[article updated 15 Jan. 2016]

The current saga for the preservation of the 110 years old Vivekananda Ashram, in Brickfields, Kuala Lumpur, is a good example of the obstacles that can be encountered in gazetting private properties as heritage sites.

The Vivekananda Ashram, Kuala Lumpur (photo from 'Save Vivekananda Ashramam Brickfields' Facebook page, accessed 27 11 2015)

The Vivekananda Ashram, Kuala Lumpur (#)

Just from the above photo, this site is undoubtedly a heritage asset, don’t you think? And on top of just the architectural value of this building it has historical value related to Indian immigration. The owners, a public limited company managed by a board of trustees, want to redevelop the site into a a 23-storey apartment tower and have opposed the attempt to list it twice. In late October 2015, Malaysia’s Minister of Tourism confirmed in Parliament that the Ashram will be gazetted as a heritage site under the Heritage Act 2005. “The decision is final”, he said,  adding “there will be no form of development on the grounds of the ashram”. But, further to this, the media reported that the owners have filed a judicial review to quash the decision, arguing that only the building (or even, just its facade and the statue in front of it) should be protected, and that real estate development should be allowed in the immediate surroundings. The High Court initially set to Jan 13 2016 to hear an objection by the Attorney-General’s Chambers (AGC) but early January, media reported that the hearing is postponed to 12 February 2016. The outcome will be important for the heritage conservation  community.


Laws and regulations on heritage management typically allow for the listing/gazetting of private buildings or parts of buildings as heritage items. They usually provide for appeal or arbitration procedures in case the owner objects to the listing. The protection may include part of the surroundings of a building, site or monument: its “breathing space”. Once the item is listed, the owner is required to conserve it along prescribed standards. (*)

This indeed makes the heritage listing of privately owned items more complicated than listing Government property. There is most of the time a strong trade-off between short term interests to use valuable land for development, and the preservation of cultural values with a long term perspective. But, because a sizeable part of buildings with heritage value is in private hands, a sensible heritage policy cannot set aside the issue of their protection just because it is more tricky. The decision making authorities need to stand firm in affirming heritage values.

Where do we stand in Sarawak? Up to now only 18 historical sites, buildings or monuments are listed and gazetted (see the list in our page Reference Material). These are all Government-owned; to our understanding, no privately-owned building or monument or immovable item located on privately owned land has actually been gazetted. In 2007 and 2008, 40 additional items including some privately-owned buildings or sites were proposed but do not seem to have reached the gazetting stage. This may well be related to anticipation of issues of the kind faced by the Vivekananda Ashram.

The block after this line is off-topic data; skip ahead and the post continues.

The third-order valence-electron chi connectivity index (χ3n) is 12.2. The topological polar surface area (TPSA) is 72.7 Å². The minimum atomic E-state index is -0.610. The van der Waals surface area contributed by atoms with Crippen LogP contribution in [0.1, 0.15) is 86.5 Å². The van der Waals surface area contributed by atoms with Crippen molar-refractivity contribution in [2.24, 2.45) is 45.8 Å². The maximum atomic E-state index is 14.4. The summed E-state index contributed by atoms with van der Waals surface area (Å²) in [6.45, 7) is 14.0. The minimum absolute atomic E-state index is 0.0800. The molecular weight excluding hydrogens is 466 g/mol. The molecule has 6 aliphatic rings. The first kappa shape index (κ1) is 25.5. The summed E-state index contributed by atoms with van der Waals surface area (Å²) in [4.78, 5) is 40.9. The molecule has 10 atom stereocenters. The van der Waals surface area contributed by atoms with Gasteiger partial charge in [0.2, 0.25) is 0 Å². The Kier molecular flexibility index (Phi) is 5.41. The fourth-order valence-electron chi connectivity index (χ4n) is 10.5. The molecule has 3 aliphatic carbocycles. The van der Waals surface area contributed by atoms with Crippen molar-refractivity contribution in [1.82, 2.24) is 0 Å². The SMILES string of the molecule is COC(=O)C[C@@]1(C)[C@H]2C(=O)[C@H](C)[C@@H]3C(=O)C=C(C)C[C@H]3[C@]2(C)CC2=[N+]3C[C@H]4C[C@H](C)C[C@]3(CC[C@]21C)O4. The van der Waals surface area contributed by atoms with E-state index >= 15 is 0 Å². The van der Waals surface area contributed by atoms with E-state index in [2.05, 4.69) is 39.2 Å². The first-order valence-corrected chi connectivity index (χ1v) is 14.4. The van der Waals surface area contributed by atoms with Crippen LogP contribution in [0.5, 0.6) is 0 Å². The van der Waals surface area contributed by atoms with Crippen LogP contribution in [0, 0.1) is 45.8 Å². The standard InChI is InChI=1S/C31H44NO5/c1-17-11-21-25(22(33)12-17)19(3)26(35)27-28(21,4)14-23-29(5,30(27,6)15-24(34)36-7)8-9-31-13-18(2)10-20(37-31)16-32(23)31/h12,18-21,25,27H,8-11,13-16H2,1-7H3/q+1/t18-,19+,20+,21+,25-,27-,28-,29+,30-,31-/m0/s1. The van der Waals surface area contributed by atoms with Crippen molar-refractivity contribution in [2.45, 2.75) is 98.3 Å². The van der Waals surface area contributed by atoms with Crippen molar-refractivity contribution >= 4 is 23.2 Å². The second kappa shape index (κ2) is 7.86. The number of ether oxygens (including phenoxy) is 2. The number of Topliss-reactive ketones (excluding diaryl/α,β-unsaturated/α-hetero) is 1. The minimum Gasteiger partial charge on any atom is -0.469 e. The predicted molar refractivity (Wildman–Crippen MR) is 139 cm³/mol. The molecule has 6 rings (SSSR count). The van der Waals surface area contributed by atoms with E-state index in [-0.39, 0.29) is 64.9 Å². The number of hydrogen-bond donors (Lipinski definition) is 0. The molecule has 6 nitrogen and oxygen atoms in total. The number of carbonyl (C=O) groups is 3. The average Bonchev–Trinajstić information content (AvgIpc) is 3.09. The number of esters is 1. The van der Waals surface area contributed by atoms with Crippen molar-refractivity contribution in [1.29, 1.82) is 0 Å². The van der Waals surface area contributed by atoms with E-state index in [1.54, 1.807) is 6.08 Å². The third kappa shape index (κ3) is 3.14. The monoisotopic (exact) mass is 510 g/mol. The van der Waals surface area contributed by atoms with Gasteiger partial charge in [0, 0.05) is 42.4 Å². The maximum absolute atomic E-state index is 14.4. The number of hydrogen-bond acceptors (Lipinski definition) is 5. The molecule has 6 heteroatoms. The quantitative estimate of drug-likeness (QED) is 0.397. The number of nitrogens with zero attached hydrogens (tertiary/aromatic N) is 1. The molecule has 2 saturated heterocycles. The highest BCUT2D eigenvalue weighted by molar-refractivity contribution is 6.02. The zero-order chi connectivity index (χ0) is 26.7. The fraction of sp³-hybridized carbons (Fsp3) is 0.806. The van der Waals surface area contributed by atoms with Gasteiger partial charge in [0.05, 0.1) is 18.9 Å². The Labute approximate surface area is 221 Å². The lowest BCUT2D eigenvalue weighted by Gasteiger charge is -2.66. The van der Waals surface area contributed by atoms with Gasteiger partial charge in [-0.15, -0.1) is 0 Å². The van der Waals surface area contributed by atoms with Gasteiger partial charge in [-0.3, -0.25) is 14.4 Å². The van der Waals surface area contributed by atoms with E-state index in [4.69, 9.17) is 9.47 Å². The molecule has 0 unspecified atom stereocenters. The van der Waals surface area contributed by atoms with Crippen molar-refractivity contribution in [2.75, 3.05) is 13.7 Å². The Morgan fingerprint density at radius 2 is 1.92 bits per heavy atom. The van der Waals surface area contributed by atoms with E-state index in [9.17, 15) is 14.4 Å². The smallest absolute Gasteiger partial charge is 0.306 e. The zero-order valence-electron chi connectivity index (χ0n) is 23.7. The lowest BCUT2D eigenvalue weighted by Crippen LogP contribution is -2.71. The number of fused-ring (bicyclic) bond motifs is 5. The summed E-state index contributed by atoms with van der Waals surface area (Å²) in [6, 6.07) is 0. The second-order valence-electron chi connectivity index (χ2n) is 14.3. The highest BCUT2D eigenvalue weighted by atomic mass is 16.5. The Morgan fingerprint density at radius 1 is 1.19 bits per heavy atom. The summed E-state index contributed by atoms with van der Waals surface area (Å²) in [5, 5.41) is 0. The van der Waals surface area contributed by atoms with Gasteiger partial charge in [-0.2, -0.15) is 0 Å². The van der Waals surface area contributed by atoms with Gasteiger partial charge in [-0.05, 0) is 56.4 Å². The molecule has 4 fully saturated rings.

What does this all point to? To a need to offset the constraints imposed on the owners of listed built heritage by meaningful assistance for conservation :  technical advice, financial assistance or even tax incentives. From a public policy point of view, such assistance is plainly  justifiable: it supports a common good (heritage) that carries broader long term economic benefits. It can also enhance the market value of heritage listed properties, which is in itself an incentive to listing.

Sarawak’s ordinance on cultural heritage allows such assistance to be developed through subsidiary regulations (**). And even in the absence of specific regulations, Government budget lines may be available for heritage projects (***).

(*) It may be useful to recall that, upon listing, the ownership remains unchanged. Laws/regulations usually also provide for the possibility for the Authorities to acquire a site or monument under provisions ruling compulsory acquisition for public interest. Art. 21 of the Sarawak Cultural Heritage Ordinance 1993 allows for such possibility.

(**) Sarawak , Sect. 35 : “The Minister may (…) make rules (…) [that] may provide for (…) (e) establishing a special fund to be employed for the purpose of defraying expenses for the maintenance, preservation or restoration of buildings, monuments or sites (…)“. The National Heritage Act (2005) has similar provisions : the owners of heritage sites may apply for grants or loans for conservation and preservation works.

(***) see our article of 4 Nov. 2014: “Public funds available for Sarawak Heritage Projects

Comments are welcome.

Recent media articles on the Vivekananda Ashram:

Ashram managers to revoke heritage status for century-old building” – The Malaysian Insider, 19 Nov. 2015

Vivekananda Ashram seeks to quash National Heritage Department’s gazette decision” – Malay Mail Online, 19 Nov. 2015

 “Limit heritage status to ashram building” – The Star, 21 Nov. 2015

AGC set to object to ashram’s application for leave” – The Star OnLine, 26 Nov. 2015

Hearing of application by Vivekananda Ashram set on Feb 12“- Malay Mail Online, 13 January 2016
(#) photo from ‘Save Vivekananda Ashramam Brickfields’ Facebook page, accessed 27 11 2015.